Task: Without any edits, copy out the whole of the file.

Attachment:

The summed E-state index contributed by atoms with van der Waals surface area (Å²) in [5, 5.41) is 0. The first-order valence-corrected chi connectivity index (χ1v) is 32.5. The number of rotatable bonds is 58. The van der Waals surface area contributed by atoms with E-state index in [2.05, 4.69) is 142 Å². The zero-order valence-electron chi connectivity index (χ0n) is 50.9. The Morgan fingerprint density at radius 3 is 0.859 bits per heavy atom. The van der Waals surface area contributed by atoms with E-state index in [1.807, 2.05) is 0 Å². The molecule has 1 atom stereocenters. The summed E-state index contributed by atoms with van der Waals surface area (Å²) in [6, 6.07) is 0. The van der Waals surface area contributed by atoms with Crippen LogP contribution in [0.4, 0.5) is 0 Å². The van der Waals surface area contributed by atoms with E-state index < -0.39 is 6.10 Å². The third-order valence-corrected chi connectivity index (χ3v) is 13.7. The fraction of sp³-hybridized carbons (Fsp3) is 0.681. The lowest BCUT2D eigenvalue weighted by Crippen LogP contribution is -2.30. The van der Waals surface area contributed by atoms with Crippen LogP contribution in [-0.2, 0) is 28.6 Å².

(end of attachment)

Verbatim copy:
The summed E-state index contributed by atoms with van der Waals surface area (Å²) in [5, 5.41) is 0. The first-order valence-corrected chi connectivity index (χ1v) is 32.5. The number of rotatable bonds is 58. The van der Waals surface area contributed by atoms with E-state index in [2.05, 4.69) is 142 Å². The zero-order valence-electron chi connectivity index (χ0n) is 50.9. The Morgan fingerprint density at radius 3 is 0.859 bits per heavy atom. The van der Waals surface area contributed by atoms with E-state index in [1.807, 2.05) is 0 Å². The molecule has 1 atom stereocenters. The summed E-state index contributed by atoms with van der Waals surface area (Å²) in [6, 6.07) is 0. The van der Waals surface area contributed by atoms with Crippen LogP contribution in [0.4, 0.5) is 0 Å². The van der Waals surface area contributed by atoms with E-state index < -0.39 is 6.10 Å². The third-order valence-corrected chi connectivity index (χ3v) is 13.7. The fraction of sp³-hybridized carbons (Fsp3) is 0.681. The lowest BCUT2D eigenvalue weighted by Crippen LogP contribution is -2.30. The van der Waals surface area contributed by atoms with Crippen LogP contribution in [-0.2, 0) is 28.6 Å².